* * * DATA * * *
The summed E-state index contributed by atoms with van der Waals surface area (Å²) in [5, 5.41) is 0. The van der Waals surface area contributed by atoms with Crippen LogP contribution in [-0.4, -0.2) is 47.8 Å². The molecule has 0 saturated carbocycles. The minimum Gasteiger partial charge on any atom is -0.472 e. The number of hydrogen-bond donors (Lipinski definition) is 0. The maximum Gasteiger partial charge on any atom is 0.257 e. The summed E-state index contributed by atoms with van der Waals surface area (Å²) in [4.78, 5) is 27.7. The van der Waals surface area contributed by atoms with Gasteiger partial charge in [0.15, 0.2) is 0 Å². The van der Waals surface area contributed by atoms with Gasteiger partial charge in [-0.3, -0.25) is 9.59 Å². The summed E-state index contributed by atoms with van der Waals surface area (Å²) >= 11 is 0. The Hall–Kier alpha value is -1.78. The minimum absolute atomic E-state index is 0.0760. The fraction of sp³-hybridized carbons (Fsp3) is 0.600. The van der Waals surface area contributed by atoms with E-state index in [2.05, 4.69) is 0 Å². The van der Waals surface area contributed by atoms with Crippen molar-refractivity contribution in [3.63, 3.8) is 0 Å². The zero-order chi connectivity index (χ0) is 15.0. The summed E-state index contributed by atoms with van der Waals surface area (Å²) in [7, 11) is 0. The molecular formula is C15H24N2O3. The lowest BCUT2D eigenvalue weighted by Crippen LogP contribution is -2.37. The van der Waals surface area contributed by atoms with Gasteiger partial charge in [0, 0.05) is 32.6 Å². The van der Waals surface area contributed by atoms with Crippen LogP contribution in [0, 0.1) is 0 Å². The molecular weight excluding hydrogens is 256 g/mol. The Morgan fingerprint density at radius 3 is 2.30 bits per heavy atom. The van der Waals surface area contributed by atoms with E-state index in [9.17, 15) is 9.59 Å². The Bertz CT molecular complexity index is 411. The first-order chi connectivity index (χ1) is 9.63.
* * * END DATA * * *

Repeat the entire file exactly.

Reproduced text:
The summed E-state index contributed by atoms with van der Waals surface area (Å²) in [5, 5.41) is 0. The van der Waals surface area contributed by atoms with Crippen LogP contribution in [-0.4, -0.2) is 47.8 Å². The molecule has 0 saturated carbocycles. The minimum Gasteiger partial charge on any atom is -0.472 e. The number of hydrogen-bond donors (Lipinski definition) is 0. The maximum Gasteiger partial charge on any atom is 0.257 e. The summed E-state index contributed by atoms with van der Waals surface area (Å²) in [4.78, 5) is 27.7. The van der Waals surface area contributed by atoms with Gasteiger partial charge in [0.15, 0.2) is 0 Å². The van der Waals surface area contributed by atoms with Gasteiger partial charge in [-0.3, -0.25) is 9.59 Å². The summed E-state index contributed by atoms with van der Waals surface area (Å²) >= 11 is 0. The Hall–Kier alpha value is -1.78. The minimum absolute atomic E-state index is 0.0760. The fraction of sp³-hybridized carbons (Fsp3) is 0.600. The van der Waals surface area contributed by atoms with E-state index in [2.05, 4.69) is 0 Å². The van der Waals surface area contributed by atoms with Crippen molar-refractivity contribution in [3.63, 3.8) is 0 Å². The zero-order chi connectivity index (χ0) is 15.0. The summed E-state index contributed by atoms with van der Waals surface area (Å²) in [7, 11) is 0. The molecular formula is C15H24N2O3. The lowest BCUT2D eigenvalue weighted by Crippen LogP contribution is -2.37. The van der Waals surface area contributed by atoms with Gasteiger partial charge in [0, 0.05) is 32.6 Å². The van der Waals surface area contributed by atoms with Crippen LogP contribution in [0, 0.1) is 0 Å². The molecular weight excluding hydrogens is 256 g/mol. The Morgan fingerprint density at radius 3 is 2.30 bits per heavy atom. The van der Waals surface area contributed by atoms with E-state index in [9.17, 15) is 9.59 Å². The Bertz CT molecular complexity index is 411. The first-order chi connectivity index (χ1) is 9.63.